Culture is defined as the beliefs, behavioral rules, traditions and rituals that bind us together. But where do beliefs come from? And how do they become an accepted part of our culture?
Beliefs are a set of thoughts, about someone or something, that hang together. For example, each of us has beliefs about how the world operates (or how it should operate). Beliefs become a part of our culture when they are widely adopted and accepted as true.
Beliefs are the purest form of nurture over nature. Babies are not born with beliefs. They are taught beliefs based on the culture they are born into.
Some beliefs can be traced back to Greek times. Today, we’ve disregarded many of those cultural beliefs based on science and evidence. But some are still with us.
Beliefs vs. Evidence
Aristotle was a great Greek philosopher and scientist. He wrote about physics, biology, metaphysics, logic, ethics, politics and government.
Aristotle believed that the Earth was the center of the universe and that all celestial bodies revolved around it. His geocentric view of the universe was published around 350 BC.
Over time, other astronomers, including Copernicus and Brahe, all found data supporting the heliocentric (sun-centered) view of our solar system. In 1609, Galileo invented the telescope, pointed it at Jupiter and saw four moons circling the planet – giving further evidence that not all celestial bodies circled the Earth.
In 1615, the Catholic Church had an inquisition on the matter. It concluded that heliocentrism was false and contrary to Scripture. And it forbid Galileo from advocating heliocentrism. He was tried by the Holy Office, found “vehemently suspect of heresy” and forced to recant. Galileo spent the last nine years of his life under house arrest.
Almost 2,000 years after Aristotle, people and institutions were still trying to hold onto the geocentric view of the universe, even in the face of overwhelming evidence to the contrary.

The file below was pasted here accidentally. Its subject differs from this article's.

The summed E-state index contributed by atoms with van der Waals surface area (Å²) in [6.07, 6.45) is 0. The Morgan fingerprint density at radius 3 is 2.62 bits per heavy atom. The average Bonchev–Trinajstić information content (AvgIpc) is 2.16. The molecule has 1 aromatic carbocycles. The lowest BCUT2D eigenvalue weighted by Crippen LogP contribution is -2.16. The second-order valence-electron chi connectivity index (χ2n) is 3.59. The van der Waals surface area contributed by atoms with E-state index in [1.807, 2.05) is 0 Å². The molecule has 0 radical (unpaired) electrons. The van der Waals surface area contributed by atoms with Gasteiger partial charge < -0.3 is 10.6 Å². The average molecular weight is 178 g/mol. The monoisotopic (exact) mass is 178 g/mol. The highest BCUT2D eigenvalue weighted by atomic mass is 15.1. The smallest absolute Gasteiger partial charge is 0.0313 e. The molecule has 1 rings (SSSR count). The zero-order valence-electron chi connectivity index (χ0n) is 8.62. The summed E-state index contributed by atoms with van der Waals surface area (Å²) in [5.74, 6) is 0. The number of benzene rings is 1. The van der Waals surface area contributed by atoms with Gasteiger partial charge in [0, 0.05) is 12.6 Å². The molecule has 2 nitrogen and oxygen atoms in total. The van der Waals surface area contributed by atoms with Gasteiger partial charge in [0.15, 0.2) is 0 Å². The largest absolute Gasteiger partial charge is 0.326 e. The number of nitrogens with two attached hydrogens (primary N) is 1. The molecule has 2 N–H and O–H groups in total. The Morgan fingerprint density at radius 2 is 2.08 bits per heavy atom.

The Old Order Isn’t Natural at All
Something similar still happens today with other beliefs that Aristotle introduced to our culture.
Aristotle took the notion of rational thought, the primacy of reason, and used it to establish what he believed was a natural social hierarchy. In his book The Politics, he explains: “Some should rule and others be ruled is a thing not only necessary, but expedient; from the hour of their birth, some are marked out for subjection, others for rule.” A ruler should be selected primarily for “the rational element.”
He further stated that educated men are the most rational and should naturally rule over women – and also those men “whose business is to use their body” and who “are by nature slaves.” Further down his “ruling ladder” are non-human animals, who are so mindless that they are “better off when they are ruled by man.”
So, at the dawn of Western philosophy, where we find the foundation of many of our current cultural beliefs, we have the “pecking order” being established with the European (white), educated, male human at the top.
This system of beliefs became the argument for white men to dominate women, the lower classes, “uncivilized” peoples and non-human animals.
The argument ran like this. Since non-white peoples were less intelligent, they were unqualified to rule over themselves and their lands. So it was a duty — “the white man’s burden” – to destroy their cultures and take their territories. Additionally, because intelligence defined humanity, these peoples were less human. They therefore did not enjoy full moral standing – which meant it was perfectly fine to kill or enslave them.
This system of beliefs historically justified slavery, colonialism and all of its ills, as well as the Holocaust and genocide. Today, those beliefs can still be found underlying the treatment of people of color, women, foreign peoples and much of the violence we see around the world. Aristotle’s train of thought continues in motion.
It’s time to derail this train. Racial and gender inequities are not part of the natural order. They exist because of our culture and institutions built upon its system of beliefs. And those beliefs were created at a time when it was also believed the Earth was the center of the universe. Let’s finally stop clinging to them. To paraphrase MLK Jr., the arc of history is long, and it bends toward greater human equity. Be on the right side of the curve.
I’d love to hear your questions and comments. If you would like to discuss this topic further, just drop me a note.
Let’s keep cultivating our culture, together!